I went back to all your suggestions, then revised. So, what do you all think of this:
Esau Karuma never expected to marry — he’s really not the type.
But when he hears about a girl who’s got to get married immediately or else she’ll be crushed under a whole mountain of trouble, Esau doesn’t hesitate to volunteer. He’ll whisk her out of the way of disaster, marry her real quick, get her settled someplace she’ll be comfortable, and that will be that. No reason in the world either of them should be too much of a nuisance to the other.
Given his whole life so far, he should have known that plan might be a little too optimistic …
Also, opinion poll: There are nineteen chapters. All the odd-numbered chapters are “present day” and involve Keraunani. All the even-numbered chapters take place eight years before and involve a variety of other characters and situations that serve to show some of the experiences that made Esau the kind of man he is. I used a slightly different font for the two different narratives.
Normally I don’t do anything at all for chapter names. I just put in a list of numbers, clickable for the ebook and with page numbers for the paper edition, and that’s it. What do you think of putting “current day” and “previously” into the table of contents? Just repeating whichever is appropriate next to each chapter number? Would that be helpful, unnecessary, distracting, something else?
This is a real novel, though not exceptionally long. It’s 365 pp (paper edition) or about 6000 units (ebook, and I have no clue what those units actually represent).
I’ve also included about 15 pages of the beginning of Tasmakat, but, warning! Since that draft is far (far!) from completed, I really do not know whether those pages will in fact comprise the beginning of the final book. On the one hand, I don’t dramatically change the beginning too often, plus I am using the journey back from the winter country for important foreshadowing that would be difficult to include elsewhere, so it would be hard to cut. On the other hand, this is not a guarantee that I won’t change my mind. So, while I hope you enjoy the teaser, it might not be the actual beginning of the real book.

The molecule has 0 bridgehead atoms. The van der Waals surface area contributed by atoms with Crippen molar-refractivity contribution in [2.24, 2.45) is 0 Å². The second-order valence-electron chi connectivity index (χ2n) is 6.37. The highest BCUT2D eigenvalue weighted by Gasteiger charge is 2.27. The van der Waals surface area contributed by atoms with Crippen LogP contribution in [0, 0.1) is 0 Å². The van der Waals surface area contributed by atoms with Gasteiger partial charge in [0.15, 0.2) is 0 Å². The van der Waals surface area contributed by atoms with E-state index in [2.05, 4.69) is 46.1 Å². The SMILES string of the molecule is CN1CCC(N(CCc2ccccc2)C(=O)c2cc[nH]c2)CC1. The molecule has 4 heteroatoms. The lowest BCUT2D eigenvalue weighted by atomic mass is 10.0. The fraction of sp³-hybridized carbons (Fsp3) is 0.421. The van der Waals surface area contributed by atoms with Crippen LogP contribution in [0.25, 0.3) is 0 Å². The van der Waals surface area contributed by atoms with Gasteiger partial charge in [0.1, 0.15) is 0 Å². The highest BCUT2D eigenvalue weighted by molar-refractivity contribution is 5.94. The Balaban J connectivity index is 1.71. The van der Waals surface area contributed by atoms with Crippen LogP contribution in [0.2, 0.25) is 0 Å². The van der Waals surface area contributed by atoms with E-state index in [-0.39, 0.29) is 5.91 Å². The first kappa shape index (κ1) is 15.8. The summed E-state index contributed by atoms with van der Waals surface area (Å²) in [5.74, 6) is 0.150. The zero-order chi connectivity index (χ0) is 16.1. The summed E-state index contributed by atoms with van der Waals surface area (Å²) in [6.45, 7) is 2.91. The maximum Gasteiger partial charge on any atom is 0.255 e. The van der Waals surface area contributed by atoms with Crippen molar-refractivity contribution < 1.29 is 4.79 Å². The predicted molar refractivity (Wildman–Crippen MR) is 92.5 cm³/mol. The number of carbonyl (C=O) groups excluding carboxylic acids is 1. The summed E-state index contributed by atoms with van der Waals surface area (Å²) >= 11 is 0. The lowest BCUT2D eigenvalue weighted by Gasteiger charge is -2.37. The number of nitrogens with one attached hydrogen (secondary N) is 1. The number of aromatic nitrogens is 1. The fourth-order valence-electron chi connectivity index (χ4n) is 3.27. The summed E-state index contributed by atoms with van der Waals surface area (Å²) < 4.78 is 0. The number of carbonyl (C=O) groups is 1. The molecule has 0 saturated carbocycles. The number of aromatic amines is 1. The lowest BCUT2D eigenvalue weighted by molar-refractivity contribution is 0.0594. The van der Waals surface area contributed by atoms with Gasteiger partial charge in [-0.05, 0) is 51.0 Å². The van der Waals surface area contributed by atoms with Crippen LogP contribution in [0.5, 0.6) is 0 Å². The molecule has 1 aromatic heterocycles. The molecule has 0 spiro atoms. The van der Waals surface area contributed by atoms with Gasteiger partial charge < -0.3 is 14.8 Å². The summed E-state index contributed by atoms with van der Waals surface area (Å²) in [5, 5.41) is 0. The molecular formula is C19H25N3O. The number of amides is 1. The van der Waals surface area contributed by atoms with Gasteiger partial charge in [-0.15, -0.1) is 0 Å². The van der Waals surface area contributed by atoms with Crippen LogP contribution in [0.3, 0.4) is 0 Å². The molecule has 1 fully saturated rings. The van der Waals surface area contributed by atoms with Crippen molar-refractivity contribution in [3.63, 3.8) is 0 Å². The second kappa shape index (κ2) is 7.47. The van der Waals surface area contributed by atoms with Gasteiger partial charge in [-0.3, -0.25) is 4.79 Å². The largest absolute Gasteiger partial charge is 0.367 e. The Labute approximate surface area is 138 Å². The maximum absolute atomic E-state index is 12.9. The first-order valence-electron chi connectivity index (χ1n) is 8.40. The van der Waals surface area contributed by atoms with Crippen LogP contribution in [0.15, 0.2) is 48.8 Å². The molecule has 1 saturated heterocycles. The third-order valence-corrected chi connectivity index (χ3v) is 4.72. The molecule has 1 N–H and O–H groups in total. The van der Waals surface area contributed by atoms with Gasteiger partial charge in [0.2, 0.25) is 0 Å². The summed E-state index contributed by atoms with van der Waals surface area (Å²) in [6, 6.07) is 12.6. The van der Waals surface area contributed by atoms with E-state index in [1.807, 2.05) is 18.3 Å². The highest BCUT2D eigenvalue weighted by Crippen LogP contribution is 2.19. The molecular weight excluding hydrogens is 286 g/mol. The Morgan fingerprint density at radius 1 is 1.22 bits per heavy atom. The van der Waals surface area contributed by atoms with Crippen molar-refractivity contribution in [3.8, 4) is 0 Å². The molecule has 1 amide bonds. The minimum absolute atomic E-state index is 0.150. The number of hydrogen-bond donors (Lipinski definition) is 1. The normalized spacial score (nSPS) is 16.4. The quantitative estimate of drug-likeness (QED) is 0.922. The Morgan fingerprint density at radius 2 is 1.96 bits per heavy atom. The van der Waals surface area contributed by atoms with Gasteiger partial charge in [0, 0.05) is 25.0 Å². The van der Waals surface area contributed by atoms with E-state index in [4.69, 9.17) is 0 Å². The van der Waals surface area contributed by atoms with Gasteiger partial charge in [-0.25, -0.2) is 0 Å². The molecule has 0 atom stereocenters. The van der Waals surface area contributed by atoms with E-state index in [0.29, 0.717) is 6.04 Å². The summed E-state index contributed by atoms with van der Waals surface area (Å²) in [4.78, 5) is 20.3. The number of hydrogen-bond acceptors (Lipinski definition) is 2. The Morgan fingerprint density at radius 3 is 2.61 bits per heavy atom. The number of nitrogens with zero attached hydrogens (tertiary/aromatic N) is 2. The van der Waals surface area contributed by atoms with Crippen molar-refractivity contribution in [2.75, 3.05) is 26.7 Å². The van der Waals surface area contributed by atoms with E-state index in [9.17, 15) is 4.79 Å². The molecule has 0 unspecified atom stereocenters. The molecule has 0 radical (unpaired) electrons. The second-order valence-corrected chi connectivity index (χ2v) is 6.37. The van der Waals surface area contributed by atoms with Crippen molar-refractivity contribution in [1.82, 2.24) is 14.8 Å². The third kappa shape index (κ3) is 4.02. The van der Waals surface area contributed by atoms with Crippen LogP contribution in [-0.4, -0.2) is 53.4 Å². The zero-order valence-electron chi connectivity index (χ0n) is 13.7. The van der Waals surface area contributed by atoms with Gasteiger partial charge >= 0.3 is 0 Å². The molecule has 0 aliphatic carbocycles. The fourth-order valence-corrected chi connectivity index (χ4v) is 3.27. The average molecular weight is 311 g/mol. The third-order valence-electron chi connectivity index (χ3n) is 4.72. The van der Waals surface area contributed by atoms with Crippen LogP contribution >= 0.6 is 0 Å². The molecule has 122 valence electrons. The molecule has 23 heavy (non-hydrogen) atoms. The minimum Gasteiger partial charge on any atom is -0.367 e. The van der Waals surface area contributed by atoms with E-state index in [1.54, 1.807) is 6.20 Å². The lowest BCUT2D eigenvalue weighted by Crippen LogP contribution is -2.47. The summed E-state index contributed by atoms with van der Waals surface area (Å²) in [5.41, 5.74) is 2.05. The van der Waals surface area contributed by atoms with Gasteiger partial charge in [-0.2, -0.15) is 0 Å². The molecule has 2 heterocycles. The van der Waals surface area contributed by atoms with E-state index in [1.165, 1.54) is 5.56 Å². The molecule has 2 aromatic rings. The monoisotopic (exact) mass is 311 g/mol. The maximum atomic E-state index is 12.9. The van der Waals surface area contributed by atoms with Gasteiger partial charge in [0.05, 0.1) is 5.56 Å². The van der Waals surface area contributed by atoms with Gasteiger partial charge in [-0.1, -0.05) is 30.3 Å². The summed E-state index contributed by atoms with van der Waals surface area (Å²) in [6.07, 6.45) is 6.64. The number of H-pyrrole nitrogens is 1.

4 thoughts on “Final (?) Back Cover Copy for Keraunani”
Probably better to put the chronological cues along with the chapter numbers. Just in case of confusion for readers.
The last sentence feels a little wordy to me, but I’m having trouble fixing it without losing something. Maybe: “Being Esau, he should have known better.”
On the first read-through, I had no trouble discerning whether I was in the present-day story or the past; but that might be in part because I’d known to expect something like that from this blog, and because I am familiar with Esau, Lalani and the present-day story that went before.
I am a bit doubtful about interrupting the story with title captions in the way you mention, but can see that it might be useful to give a new readers some stronger hints.
Would it work to leave the titles just numbers, but in the table of contents you put the word Past or Present after each number?
As one needs to flick past the ToC to get to the first page, this would give a very quick visual impression of the structure of the book.
Other options, trying to keep the intrusion unobtrusive but nevertheless clear:
– keep the time-placing as short as possible, use the words past and present instead of longer phrases;
– don’t mark the present-day chapters, but mark the flashback chapters with “15 years ago”;
– put the date, or rather the year, at the head of the chapter. Since I have no sense of time I tend to skip those so it’s not my preferred method, but it is quite a common way to mark such things, and will be familiar to new readers, if the time-reconing seems similar to ours.
But it’s not worth inventing a new calendar for, and if it leads to cluncky phrases like “In the summer of the sixth year of the reign of king Amhenotep the impatient” I’d definitely not go for that! And considering the complexity of the world, I really don’t expect their calendar to be a simple derivative of ours.
I like the new back-cover copy, but would beinclined to add one more sentence at the end, to set up Lalani’s part of the story from the past. After all, that is nearly half the book, and not mentioned at all un the blurb at present.
Given his whole life so far, he should have known that plan might be a little too optimistic – he should have remembered what happened the last time he tried to rescue a potential wife…
Given his whole life so far, he should have known that plan might be a little too optimistic – he should have thought harder about what happened the last time he gave in to such an impulse!
Hanneke, I’m leaning toward just doing a “Present” or “Past” tag in the table of contents, with an “eight years earlier” tag only at the beginning of chapter two.
I like your example of “In the summer of the sixth year of the reign of king Amhenotep the impatient” — that made me laugh. You’re right, whatever calendar people use, I’ve never mentioned it and it couldn’t just be similar to ours. So, no, no calendar tags.